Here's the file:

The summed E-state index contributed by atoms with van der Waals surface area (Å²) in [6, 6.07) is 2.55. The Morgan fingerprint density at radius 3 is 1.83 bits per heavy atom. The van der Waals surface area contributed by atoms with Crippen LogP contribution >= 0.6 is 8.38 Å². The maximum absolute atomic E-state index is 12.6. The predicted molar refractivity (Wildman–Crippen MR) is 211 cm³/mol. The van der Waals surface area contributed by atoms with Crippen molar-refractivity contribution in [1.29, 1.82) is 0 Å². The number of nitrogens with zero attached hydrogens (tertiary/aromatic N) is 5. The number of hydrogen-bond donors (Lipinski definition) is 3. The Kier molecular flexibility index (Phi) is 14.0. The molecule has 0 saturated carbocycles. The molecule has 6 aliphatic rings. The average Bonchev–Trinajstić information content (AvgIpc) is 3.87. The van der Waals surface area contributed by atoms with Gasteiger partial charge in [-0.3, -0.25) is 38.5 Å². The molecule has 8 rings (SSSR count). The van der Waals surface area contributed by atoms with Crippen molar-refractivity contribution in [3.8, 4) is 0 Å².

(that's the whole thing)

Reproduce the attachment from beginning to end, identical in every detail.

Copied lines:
The summed E-state index contributed by atoms with van der Waals surface area (Å²) in [6, 6.07) is 2.55. The Morgan fingerprint density at radius 3 is 1.83 bits per heavy atom. The van der Waals surface area contributed by atoms with Crippen LogP contribution >= 0.6 is 8.38 Å². The maximum absolute atomic E-state index is 12.6. The predicted molar refractivity (Wildman–Crippen MR) is 211 cm³/mol. The van der Waals surface area contributed by atoms with Crippen molar-refractivity contribution in [1.29, 1.82) is 0 Å². The number of nitrogens with zero attached hydrogens (tertiary/aromatic N) is 5. The number of hydrogen-bond donors (Lipinski definition) is 3. The Kier molecular flexibility index (Phi) is 14.0. The molecule has 0 saturated carbocycles. The molecule has 6 aliphatic rings. The average Bonchev–Trinajstić information content (AvgIpc) is 3.87. The van der Waals surface area contributed by atoms with Gasteiger partial charge in [-0.3, -0.25) is 38.5 Å². The molecule has 8 rings (SSSR count). The van der Waals surface area contributed by atoms with Crippen molar-refractivity contribution in [3.8, 4) is 0 Å².